Christmas comes early every year for Texas citrus grower-shippers as buyers stock up for the winter holidays. Business actually doubles from November to December for Edinburg Citrus Association, Edinburg, said Ruben Shives, sales manager.

“Right after Thanksgiving is when your gift fruit programs start up and citrus starts happening all over the country,” Shives said.

Grapefruit and oranges are popular items for gift boxes and fall fund-raising campaigns, but citrus typically isn’t highly promoted at retail during December.

“Some (retailers) like to go with fruit during the holiday ads, but it’s not common,” Shives said. “It’s not as big of a promotion time for retailers as one might think, but it is promoted.”

Healds Valley Farms Inc., Edinburg, sees a citrus sales spike for Christmas but not so much for Thanksgiving, said Richard Walsh, marketing director,

“For Thanksgiving, people are generally thinking about things that go with turkeys,” he said.

Demand for gift boxes and an increase in fundraisers typically pick up around the holidays, he said, but citrus movement often is affected by availability of other items.

If supplies of watermelon are tight, for example, retailers may allocate more space to grapefruit and oranges, Walsh said.

“You’re competing for space out there,” he added.

At Rio Queen Citrus Inc., Mission, Texas, president Mike Martin says an emphasis on commodities like sweet potatoes and broccoli for Thanksgiving is followed by a surge of citrus during the weeks after the November holiday.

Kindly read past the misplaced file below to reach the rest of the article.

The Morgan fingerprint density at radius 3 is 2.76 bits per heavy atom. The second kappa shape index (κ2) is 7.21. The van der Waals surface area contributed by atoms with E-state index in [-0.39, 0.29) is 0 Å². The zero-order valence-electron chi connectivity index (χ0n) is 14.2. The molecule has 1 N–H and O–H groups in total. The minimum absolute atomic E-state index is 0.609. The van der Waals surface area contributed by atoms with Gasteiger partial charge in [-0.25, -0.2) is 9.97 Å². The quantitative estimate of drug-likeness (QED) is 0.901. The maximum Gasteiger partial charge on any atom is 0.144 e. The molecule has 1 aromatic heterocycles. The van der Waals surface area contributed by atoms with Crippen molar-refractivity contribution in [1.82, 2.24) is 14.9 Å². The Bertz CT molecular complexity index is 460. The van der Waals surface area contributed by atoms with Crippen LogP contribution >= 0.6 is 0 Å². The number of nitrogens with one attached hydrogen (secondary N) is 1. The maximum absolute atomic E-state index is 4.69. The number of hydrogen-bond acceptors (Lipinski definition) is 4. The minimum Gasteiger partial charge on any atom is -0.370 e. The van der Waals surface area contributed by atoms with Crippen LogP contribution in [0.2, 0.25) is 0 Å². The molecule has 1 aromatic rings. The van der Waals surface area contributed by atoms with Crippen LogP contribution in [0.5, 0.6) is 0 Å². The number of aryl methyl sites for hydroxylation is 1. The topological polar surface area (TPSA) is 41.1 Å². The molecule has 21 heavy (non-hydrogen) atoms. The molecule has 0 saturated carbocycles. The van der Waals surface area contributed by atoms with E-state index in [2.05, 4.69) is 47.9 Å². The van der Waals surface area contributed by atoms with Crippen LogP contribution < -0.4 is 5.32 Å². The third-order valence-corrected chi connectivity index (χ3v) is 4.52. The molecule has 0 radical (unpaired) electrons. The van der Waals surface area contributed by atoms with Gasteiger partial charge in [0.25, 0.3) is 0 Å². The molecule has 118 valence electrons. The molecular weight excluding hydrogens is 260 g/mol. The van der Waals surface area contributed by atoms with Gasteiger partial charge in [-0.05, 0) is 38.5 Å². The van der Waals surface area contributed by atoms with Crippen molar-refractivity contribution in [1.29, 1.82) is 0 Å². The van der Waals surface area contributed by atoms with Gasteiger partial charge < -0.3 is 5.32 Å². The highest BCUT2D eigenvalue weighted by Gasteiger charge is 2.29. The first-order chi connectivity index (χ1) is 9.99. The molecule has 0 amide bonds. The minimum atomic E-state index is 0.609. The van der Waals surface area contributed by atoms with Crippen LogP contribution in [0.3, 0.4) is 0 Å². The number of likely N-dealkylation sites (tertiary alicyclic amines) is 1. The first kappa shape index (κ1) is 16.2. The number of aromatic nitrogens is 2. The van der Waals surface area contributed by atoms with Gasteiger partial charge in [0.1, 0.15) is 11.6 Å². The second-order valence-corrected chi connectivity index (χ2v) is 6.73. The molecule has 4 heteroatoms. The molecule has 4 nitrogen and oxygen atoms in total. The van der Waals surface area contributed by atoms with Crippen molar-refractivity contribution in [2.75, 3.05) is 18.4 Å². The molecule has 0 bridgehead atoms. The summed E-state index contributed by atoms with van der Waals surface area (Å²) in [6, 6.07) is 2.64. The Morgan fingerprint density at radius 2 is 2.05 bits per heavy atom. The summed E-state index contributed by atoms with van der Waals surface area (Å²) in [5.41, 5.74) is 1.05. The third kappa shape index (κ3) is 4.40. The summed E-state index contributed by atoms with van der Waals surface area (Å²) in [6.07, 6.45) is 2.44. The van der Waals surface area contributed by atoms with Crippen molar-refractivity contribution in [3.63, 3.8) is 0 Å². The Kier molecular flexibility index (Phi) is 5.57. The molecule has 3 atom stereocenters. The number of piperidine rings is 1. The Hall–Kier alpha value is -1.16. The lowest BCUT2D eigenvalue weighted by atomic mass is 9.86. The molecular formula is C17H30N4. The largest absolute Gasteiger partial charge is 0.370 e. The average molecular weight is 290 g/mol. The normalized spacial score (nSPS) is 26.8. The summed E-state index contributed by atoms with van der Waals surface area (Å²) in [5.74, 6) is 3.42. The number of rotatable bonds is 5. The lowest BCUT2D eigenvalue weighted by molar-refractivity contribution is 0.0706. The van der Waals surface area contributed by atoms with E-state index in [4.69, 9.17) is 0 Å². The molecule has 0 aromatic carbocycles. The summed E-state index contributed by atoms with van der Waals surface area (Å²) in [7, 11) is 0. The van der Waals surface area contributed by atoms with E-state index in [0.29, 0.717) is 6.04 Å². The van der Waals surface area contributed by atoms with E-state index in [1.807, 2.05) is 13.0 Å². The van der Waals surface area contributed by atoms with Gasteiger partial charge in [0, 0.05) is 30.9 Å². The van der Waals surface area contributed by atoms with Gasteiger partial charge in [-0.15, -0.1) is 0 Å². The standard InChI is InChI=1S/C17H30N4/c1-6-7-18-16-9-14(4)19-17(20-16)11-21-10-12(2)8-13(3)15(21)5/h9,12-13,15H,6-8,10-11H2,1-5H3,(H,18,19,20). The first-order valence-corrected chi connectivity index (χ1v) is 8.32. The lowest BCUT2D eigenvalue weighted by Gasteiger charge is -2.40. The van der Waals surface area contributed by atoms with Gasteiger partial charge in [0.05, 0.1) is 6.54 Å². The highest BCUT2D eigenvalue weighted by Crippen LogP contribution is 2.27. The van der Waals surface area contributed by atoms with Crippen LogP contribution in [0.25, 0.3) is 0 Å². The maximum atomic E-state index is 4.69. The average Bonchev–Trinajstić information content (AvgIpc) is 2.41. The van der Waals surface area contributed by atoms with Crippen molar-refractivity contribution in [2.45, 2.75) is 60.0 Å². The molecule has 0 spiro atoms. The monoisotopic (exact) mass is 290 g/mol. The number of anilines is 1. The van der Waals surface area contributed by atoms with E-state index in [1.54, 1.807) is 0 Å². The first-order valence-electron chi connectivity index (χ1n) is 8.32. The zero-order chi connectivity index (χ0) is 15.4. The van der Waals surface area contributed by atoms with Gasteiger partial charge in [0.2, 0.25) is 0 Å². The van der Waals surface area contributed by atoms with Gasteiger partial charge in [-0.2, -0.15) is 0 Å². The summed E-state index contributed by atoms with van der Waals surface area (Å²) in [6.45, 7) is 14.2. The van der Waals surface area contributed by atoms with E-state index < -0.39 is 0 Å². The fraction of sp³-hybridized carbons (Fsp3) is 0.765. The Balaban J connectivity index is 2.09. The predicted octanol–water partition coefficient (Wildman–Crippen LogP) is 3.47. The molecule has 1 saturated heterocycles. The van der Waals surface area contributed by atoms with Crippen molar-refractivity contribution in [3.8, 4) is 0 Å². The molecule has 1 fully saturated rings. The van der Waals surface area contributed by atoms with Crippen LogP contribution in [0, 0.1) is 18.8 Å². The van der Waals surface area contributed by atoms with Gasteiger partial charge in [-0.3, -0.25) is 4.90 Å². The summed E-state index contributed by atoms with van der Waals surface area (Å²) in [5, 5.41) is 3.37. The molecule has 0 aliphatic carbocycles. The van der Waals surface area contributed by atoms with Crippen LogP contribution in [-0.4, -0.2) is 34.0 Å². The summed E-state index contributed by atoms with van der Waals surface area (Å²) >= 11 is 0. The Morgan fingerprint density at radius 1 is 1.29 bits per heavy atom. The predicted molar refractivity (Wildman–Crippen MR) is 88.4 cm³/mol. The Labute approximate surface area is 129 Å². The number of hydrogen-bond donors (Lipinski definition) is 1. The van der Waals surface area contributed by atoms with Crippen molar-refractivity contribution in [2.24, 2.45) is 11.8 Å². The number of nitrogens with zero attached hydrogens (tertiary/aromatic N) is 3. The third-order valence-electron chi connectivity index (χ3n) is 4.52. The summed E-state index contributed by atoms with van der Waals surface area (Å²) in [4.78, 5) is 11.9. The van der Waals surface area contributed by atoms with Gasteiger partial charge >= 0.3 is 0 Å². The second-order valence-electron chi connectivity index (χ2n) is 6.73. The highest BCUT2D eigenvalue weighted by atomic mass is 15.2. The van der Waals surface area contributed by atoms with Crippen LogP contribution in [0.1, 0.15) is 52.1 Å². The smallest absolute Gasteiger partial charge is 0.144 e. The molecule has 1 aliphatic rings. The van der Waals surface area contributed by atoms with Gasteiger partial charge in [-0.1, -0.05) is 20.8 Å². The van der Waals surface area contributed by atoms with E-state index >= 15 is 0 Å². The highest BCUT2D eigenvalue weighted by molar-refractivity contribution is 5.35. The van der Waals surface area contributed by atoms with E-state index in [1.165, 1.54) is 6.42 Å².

“Between Thanksgiving and Christmas, we usually have a real good push,” he said.

In Texas and throughout the Midwest, school organizations, 4-H clubs and church groups typically conduct fundraising campaigns that cause a sales lift, he said.

Gift shippers and mail order firms typically request large, premium fruit, he said, while fundraisers tend to offer value packs with medium-size fruit.

Retailer requests vary.

“Everybody has a different way to merchandise the fruit,” Martin said.

Grower-shippers are happy that different customers want different-sized fruit because they have a variety of sizes to move.

“All fruit is not one size,” he said.

Rio Queen often holds back certain groves for harvesting at particular times.

“Sometimes we set aside a whole block if we know we have the right size and quality for a certain segment of the market,” Martin said.

While sales spike more significantly for Christmas, Susie Lacy, sales broker for Ideal Sales Inc., Dallas, said she also sees a boost in movement for Thanksgiving for oranges and grapefruit.

At Edinburg Citrus Association, holiday business is about equally divided between oranges and grapefruit, Shives said.

“You have gift fruit all around you,” he said, with many supermarkets advertising gift boxes.

Despite the holiday hoopla, sales actually peak at Healds Valley in January, Walsh said.

That may due in part to the fact that many consumers received a gift box for the holidays and have gotten into the habit of eating the fruit, so they buy more in the weeks and months following the holidays, he said.

Martin also attributes post-holiday demand to an increase in dieting after the holidays and to consumers who buy citrus during the cold season in January and February to get their intake of vitamin C.

Grapefruit consumption has changed, Walsh said.

The fruit used to be considered a breakfast item, but now, with more family members eating breakfast outside the home, he said, the industry needs to promote other uses for grapefruit, such as in salsa and margaritas or with a spinach salad.